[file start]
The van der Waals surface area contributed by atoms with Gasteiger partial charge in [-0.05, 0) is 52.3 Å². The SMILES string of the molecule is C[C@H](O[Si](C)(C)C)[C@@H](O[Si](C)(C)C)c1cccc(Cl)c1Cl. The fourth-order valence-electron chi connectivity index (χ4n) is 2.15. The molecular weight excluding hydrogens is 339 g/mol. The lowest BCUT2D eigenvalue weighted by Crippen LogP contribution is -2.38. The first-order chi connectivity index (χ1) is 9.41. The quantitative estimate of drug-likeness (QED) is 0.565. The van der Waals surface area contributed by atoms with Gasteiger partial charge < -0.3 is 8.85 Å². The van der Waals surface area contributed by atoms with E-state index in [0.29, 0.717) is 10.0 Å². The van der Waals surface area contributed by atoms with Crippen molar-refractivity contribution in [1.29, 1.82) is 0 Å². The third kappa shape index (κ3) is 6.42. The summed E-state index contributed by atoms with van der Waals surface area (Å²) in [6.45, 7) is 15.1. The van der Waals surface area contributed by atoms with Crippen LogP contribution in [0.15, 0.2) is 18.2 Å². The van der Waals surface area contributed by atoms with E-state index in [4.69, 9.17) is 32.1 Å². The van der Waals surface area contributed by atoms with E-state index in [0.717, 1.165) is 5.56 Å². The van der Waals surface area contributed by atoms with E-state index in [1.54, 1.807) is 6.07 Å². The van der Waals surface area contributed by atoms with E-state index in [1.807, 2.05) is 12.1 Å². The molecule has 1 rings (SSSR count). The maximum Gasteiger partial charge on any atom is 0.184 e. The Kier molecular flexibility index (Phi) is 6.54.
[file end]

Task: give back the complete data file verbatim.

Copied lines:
The van der Waals surface area contributed by atoms with Gasteiger partial charge in [-0.05, 0) is 52.3 Å². The SMILES string of the molecule is C[C@H](O[Si](C)(C)C)[C@@H](O[Si](C)(C)C)c1cccc(Cl)c1Cl. The fourth-order valence-electron chi connectivity index (χ4n) is 2.15. The molecular weight excluding hydrogens is 339 g/mol. The lowest BCUT2D eigenvalue weighted by Crippen LogP contribution is -2.38. The first-order chi connectivity index (χ1) is 9.41. The quantitative estimate of drug-likeness (QED) is 0.565. The van der Waals surface area contributed by atoms with Gasteiger partial charge < -0.3 is 8.85 Å². The van der Waals surface area contributed by atoms with E-state index in [0.29, 0.717) is 10.0 Å². The van der Waals surface area contributed by atoms with Crippen molar-refractivity contribution in [1.29, 1.82) is 0 Å². The third kappa shape index (κ3) is 6.42. The summed E-state index contributed by atoms with van der Waals surface area (Å²) in [6.45, 7) is 15.1. The van der Waals surface area contributed by atoms with Crippen LogP contribution in [0.15, 0.2) is 18.2 Å². The van der Waals surface area contributed by atoms with E-state index in [4.69, 9.17) is 32.1 Å². The van der Waals surface area contributed by atoms with E-state index in [0.717, 1.165) is 5.56 Å². The van der Waals surface area contributed by atoms with E-state index in [1.54, 1.807) is 6.07 Å². The van der Waals surface area contributed by atoms with E-state index in [1.807, 2.05) is 12.1 Å². The molecule has 1 rings (SSSR count). The maximum Gasteiger partial charge on any atom is 0.184 e. The Kier molecular flexibility index (Phi) is 6.54.